2. I love reading cookbooks; sometimes I even make some of the recipes. The Kind Diet cookbook is one of my favorites, and Ina Garten’s How’s Easy Is That is my go to book for something that looks delicious and easy to make.
    I’ve ordered the 101 Classic from the library – thanks for the tip.


  3. acobriant82 says:

    I saw this post yesterday and enjoyed every bit of it! I decided to nominate you for the Blogger Recognition Award. To accept the award, follow the link for the rules. Thanks for such a fun reading experience!


  4. Linda says:

    This is the second blog today that mentioned a recipe for possum! Being from Georgia I am quite aware that they figured in the diet at one time, but the idea is to me a bit like eating rats…very,very occasionally I’ve seen a live possum, but usually they are on the roadside.
    But let’s move on. I used to laugh at people who read cookbooks, but I find them very interesting now. One I particularly like is True Grits, a Junior League of Atlanta book that my sister in law gave me when we moved away. There are some recipes in it I use a lot, but really I just like reading the essays from prominent voices of the time in between the recipes. What great descriptions of drinking ice tea on hot summer days, making fried chicken or slamming screen doors. Takes me home every time.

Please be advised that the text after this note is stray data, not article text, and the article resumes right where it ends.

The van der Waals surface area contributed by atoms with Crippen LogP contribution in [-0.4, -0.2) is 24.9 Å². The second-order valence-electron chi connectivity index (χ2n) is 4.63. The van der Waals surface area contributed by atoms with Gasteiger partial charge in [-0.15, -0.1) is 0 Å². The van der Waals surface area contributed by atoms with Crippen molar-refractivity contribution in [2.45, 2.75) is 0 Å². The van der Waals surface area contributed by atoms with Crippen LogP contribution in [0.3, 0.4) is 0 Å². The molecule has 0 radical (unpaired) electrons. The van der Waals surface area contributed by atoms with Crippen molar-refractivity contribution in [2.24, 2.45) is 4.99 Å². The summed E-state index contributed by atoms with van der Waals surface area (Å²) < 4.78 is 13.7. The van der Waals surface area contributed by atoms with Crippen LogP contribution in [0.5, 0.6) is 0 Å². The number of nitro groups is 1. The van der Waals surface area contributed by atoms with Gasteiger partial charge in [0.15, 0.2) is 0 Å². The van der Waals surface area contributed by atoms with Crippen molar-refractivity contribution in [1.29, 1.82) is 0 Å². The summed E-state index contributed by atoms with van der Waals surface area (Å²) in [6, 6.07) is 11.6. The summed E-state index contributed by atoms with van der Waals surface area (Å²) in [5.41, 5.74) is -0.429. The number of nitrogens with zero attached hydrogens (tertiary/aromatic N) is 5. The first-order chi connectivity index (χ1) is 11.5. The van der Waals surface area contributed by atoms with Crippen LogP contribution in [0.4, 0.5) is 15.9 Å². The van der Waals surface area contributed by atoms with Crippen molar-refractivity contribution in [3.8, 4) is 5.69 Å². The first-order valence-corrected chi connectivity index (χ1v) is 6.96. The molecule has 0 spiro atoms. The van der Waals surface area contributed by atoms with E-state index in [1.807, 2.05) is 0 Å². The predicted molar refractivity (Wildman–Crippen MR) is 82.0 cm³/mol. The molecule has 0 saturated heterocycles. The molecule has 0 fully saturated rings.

5. Tilly Frueh says:

    There are so many great cookbooks out there that it is hard to limit a suggestion to just one. My collection of cookbooks is an ongoing labor of love and I love every one of them. I especially enjoy reading cookbooks, you know the ones that give a story behind every recipe. Those are the best.

    At the moment I am really enjoying all the cookbooks from America’s Test Kitchen. There are plenty of them out there and I have at least six so far. I was lucky enough to find a few at a library book sale for $1 each, while the others I’ve bought off Amazon for between $8 and $20. They can get pricey, so I usually wait for a sale or for a good used copy to become available.

    I also enjoy cookbooks by Mark Bittman. He has a series of books called How to Cook Everything. I own three of these and found two others at a garage sale for $1. Just love it when I can pick up an excellent cookbook for next to nothing.

    Look forward to reading more of your blog and trying some of your recipes.


  6. Jai Preston says:

    Hi there!

    I am writing to you to firstly say i am a big fan of your work. I think your posts are delicious!, thought-provoking and written in a very nice style. I came across some of your writing after you liked my blog. I looked through your posts, and have read a lot of your recipes. As a avid cook myself, my mouth waters as i flick through your first page.